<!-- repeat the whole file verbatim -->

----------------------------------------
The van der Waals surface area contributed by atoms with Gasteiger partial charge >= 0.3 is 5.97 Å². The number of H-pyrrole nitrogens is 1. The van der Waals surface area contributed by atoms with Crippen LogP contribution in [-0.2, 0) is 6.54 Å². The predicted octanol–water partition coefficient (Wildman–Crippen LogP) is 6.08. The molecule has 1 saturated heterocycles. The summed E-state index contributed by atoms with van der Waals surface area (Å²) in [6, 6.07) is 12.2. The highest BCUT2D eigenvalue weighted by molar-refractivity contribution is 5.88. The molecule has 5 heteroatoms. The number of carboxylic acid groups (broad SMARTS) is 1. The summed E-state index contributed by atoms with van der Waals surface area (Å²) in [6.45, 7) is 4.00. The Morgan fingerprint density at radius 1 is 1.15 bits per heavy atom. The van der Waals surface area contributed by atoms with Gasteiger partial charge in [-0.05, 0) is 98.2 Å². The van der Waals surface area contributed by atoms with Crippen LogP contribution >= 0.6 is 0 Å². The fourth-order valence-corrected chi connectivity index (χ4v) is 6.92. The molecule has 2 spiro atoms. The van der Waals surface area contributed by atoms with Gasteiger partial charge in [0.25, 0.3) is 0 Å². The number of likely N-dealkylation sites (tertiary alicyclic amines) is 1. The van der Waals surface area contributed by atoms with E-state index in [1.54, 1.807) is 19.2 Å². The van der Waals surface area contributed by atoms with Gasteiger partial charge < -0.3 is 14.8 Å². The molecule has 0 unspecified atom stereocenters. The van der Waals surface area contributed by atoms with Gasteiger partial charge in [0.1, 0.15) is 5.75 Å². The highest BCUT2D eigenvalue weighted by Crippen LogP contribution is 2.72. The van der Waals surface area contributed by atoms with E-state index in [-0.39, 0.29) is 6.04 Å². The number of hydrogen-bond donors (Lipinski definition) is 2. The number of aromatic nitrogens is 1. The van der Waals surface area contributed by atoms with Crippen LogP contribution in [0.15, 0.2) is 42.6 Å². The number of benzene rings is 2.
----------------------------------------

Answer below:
The van der Waals surface area contributed by atoms with Gasteiger partial charge >= 0.3 is 5.97 Å². The number of H-pyrrole nitrogens is 1. The van der Waals surface area contributed by atoms with Crippen LogP contribution in [-0.2, 0) is 6.54 Å². The predicted octanol–water partition coefficient (Wildman–Crippen LogP) is 6.08. The molecule has 1 saturated heterocycles. The summed E-state index contributed by atoms with van der Waals surface area (Å²) in [6, 6.07) is 12.2. The highest BCUT2D eigenvalue weighted by molar-refractivity contribution is 5.88. The molecule has 5 heteroatoms. The number of carboxylic acid groups (broad SMARTS) is 1. The summed E-state index contributed by atoms with van der Waals surface area (Å²) in [6.45, 7) is 4.00. The Morgan fingerprint density at radius 1 is 1.15 bits per heavy atom. The van der Waals surface area contributed by atoms with Gasteiger partial charge in [-0.05, 0) is 98.2 Å². The van der Waals surface area contributed by atoms with Crippen LogP contribution >= 0.6 is 0 Å². The fourth-order valence-corrected chi connectivity index (χ4v) is 6.92. The molecule has 2 spiro atoms. The van der Waals surface area contributed by atoms with Gasteiger partial charge in [0.25, 0.3) is 0 Å². The number of likely N-dealkylation sites (tertiary alicyclic amines) is 1. The van der Waals surface area contributed by atoms with E-state index in [1.54, 1.807) is 19.2 Å². The van der Waals surface area contributed by atoms with Gasteiger partial charge < -0.3 is 14.8 Å². The molecule has 0 unspecified atom stereocenters. The van der Waals surface area contributed by atoms with Gasteiger partial charge in [0.1, 0.15) is 5.75 Å². The highest BCUT2D eigenvalue weighted by Crippen LogP contribution is 2.72. The van der Waals surface area contributed by atoms with E-state index in [-0.39, 0.29) is 6.04 Å². The number of hydrogen-bond donors (Lipinski definition) is 2. The number of aromatic nitrogens is 1. The van der Waals surface area contributed by atoms with Crippen LogP contribution in [0.15, 0.2) is 42.6 Å². The number of benzene rings is 2.